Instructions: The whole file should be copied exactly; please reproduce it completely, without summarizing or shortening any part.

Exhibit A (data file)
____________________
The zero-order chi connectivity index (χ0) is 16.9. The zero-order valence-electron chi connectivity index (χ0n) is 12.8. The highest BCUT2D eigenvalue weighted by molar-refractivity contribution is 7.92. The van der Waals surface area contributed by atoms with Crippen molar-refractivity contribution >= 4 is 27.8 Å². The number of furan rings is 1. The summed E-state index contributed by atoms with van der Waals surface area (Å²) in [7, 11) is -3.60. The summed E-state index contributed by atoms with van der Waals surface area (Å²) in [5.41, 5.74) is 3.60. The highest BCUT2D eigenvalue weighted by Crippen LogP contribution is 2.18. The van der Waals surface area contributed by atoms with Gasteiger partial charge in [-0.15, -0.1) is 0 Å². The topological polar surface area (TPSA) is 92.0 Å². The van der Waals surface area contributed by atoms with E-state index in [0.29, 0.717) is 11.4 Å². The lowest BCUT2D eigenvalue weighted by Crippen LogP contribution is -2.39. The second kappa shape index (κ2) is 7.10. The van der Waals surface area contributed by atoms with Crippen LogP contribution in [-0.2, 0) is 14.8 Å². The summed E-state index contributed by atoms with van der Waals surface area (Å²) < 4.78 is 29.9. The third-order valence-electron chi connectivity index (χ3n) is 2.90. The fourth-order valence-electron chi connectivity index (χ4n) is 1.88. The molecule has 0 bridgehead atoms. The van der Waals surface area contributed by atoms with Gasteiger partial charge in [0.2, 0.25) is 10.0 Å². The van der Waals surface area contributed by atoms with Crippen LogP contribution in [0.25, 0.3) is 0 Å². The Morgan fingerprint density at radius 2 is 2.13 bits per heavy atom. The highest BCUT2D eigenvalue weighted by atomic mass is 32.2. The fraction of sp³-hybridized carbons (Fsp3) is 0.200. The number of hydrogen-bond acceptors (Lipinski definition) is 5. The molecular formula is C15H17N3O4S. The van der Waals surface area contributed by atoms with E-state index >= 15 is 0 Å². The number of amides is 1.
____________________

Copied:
The zero-order chi connectivity index (χ0) is 16.9. The zero-order valence-electron chi connectivity index (χ0n) is 12.8. The highest BCUT2D eigenvalue weighted by molar-refractivity contribution is 7.92. The van der Waals surface area contributed by atoms with Crippen molar-refractivity contribution >= 4 is 27.8 Å². The number of furan rings is 1. The summed E-state index contributed by atoms with van der Waals surface area (Å²) in [7, 11) is -3.60. The summed E-state index contributed by atoms with van der Waals surface area (Å²) in [5.41, 5.74) is 3.60. The highest BCUT2D eigenvalue weighted by Crippen LogP contribution is 2.18. The van der Waals surface area contributed by atoms with Gasteiger partial charge in [-0.15, -0.1) is 0 Å². The topological polar surface area (TPSA) is 92.0 Å². The van der Waals surface area contributed by atoms with E-state index in [0.29, 0.717) is 11.4 Å². The lowest BCUT2D eigenvalue weighted by Crippen LogP contribution is -2.39. The second kappa shape index (κ2) is 7.10. The van der Waals surface area contributed by atoms with Crippen LogP contribution in [-0.2, 0) is 14.8 Å². The summed E-state index contributed by atoms with van der Waals surface area (Å²) < 4.78 is 29.9. The third-order valence-electron chi connectivity index (χ3n) is 2.90. The fourth-order valence-electron chi connectivity index (χ4n) is 1.88. The molecule has 0 bridgehead atoms. The van der Waals surface area contributed by atoms with Gasteiger partial charge in [0.2, 0.25) is 10.0 Å². The van der Waals surface area contributed by atoms with Crippen LogP contribution in [0.25, 0.3) is 0 Å². The Morgan fingerprint density at radius 2 is 2.13 bits per heavy atom. The highest BCUT2D eigenvalue weighted by atomic mass is 32.2. The fraction of sp³-hybridized carbons (Fsp3) is 0.200. The number of hydrogen-bond acceptors (Lipinski definition) is 5. The molecular formula is C15H17N3O4S. The van der Waals surface area contributed by atoms with E-state index >= 15 is 0 Å². The number of amides is 1.